"We're focused on a policy objective on the ground for the Palestinian people, for the people of Israel, which is to end up with two states that can live peacefully next to each other. Nothing in this action at the UN is going to take the Palestinians any closer to that. So yes, we're going to oppose it because we think it is the wrong move. We think it makes other steps that might improve the lives of Palestinians and Israelis harder....If there is a vote, we will vote no."
- Window for Nuclear Diplomacy on Iran Is Now Open But Not for Long - Julian Borger
Having delivered its latest quarterly report on Iran's nuclear program to its board, the nuclear safeguards department of the International Atomic Energy Agency (IAEA) gave a technical briefing on Wednesday to an audience of ambassadors in Vienna. The main message Western ambassadors came away with was that Iran appears to be just days away from starting feeding uranium hexafluoride gas into four new cascades of centrifuges at its underground enrichment site at Fordow. Those cascades, of 174 centrifuges each, are being vacuum tested which is usually the last step before piping in the uranium gas. The impression was that these new cascades would almost certainly be producing 20%-enriched uranium.
For the past six months Iran has been producing 20% uranium at the rate of 14 to 15 kg. a month. It now has a stockpile of about 135 kg., while Israel has declared that 240 kg., enough to make a single warhead if further enriched, is its red line, implying it would take military action to stop Iran reaching that point. If the four new cascades work properly and start spinning uranium, the production rate would go up to 25 kg. a month, so the red line would be breached in about four months, rather than seven.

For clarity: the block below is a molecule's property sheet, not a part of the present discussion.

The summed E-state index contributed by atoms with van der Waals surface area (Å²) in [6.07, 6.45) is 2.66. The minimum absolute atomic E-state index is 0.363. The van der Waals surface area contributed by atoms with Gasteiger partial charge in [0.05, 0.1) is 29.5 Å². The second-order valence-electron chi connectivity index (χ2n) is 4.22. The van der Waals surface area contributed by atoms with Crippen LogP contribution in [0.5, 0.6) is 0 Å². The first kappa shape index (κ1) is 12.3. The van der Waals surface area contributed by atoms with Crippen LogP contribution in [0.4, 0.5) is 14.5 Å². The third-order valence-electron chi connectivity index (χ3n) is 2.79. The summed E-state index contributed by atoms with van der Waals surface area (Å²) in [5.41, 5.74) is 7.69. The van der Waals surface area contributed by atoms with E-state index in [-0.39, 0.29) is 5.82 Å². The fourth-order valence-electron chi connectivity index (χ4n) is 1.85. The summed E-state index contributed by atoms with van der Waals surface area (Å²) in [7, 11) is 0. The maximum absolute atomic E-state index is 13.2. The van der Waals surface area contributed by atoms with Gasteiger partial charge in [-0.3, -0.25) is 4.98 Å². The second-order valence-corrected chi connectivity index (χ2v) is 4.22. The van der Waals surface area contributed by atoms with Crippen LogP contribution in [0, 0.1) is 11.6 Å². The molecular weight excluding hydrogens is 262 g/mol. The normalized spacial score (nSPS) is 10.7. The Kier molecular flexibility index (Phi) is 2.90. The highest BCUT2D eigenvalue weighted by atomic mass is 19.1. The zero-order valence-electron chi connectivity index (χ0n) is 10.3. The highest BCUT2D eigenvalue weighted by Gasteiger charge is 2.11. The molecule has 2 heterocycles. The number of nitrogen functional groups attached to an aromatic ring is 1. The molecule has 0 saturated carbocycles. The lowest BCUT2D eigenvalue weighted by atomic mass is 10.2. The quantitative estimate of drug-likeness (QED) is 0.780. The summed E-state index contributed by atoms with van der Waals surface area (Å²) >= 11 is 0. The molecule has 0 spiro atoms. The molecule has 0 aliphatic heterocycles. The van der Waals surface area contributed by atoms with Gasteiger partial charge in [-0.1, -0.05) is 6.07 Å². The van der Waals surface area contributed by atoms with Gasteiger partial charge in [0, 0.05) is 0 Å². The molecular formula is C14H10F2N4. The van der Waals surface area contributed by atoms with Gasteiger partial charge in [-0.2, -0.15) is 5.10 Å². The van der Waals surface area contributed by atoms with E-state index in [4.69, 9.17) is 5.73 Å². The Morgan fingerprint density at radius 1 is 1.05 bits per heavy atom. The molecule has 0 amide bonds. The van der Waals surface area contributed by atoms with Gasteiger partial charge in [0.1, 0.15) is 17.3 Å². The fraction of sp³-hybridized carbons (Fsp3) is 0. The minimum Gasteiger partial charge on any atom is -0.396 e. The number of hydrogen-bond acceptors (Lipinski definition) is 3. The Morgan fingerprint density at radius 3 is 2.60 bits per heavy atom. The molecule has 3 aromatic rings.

The bottom line is that the window for diplomacy that opened with the U.S. election is now closing again at an accelerating rate.
- Gazans Say "Thank You Iran" - Nidal al-Mughrabi
Gazans offered very public thanks to Iran on Tuesday for helping them in this month's fight against Israel, when Iranian-made missiles were fired towards Jerusalem and Tel Aviv.
"Thank you Iran," said large billboards on three major road junctions in Gaza in Arabic, English, Hebrew and Farsi. The posters depicted Iranian Fajr 5 rockets.
"Iranian rockets struck at Tel Aviv. They reached out to Jerusalem. Therefore it was our duty to thank those who helped our people," said Khader Habib, a senior Islamic Jihad official.
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- U.S., Israel Fail to Soften Wording of Palestinian UN Bid - Barak Ravid
American-Israeli efforts to soften the wording of the proposed UN General Assembly resolution regarding the recognition of a Palestinian state has failed, an Israeli official said on Tuesday. The Palestinians refused to add a clause that would prevent them from filing criminal charges against Israeli officials at the International Criminal Court in The Hague.
Senior Obama administration officials contacted the chief of the Palestinian negotiating team Saeb Erekat on Wednesday and asked him to come to Washington urgently in order to negotiate the wording of the resolution, but Erekat refused.
"Erekat told the Americans that he didn't have any time and that he would speak with them after the vote," said the senior Israeli official. The Palestinians made it clear to the U.S. that they are only prepared to provide an oral guarantee regarding the ICC for a temporary period of half a year.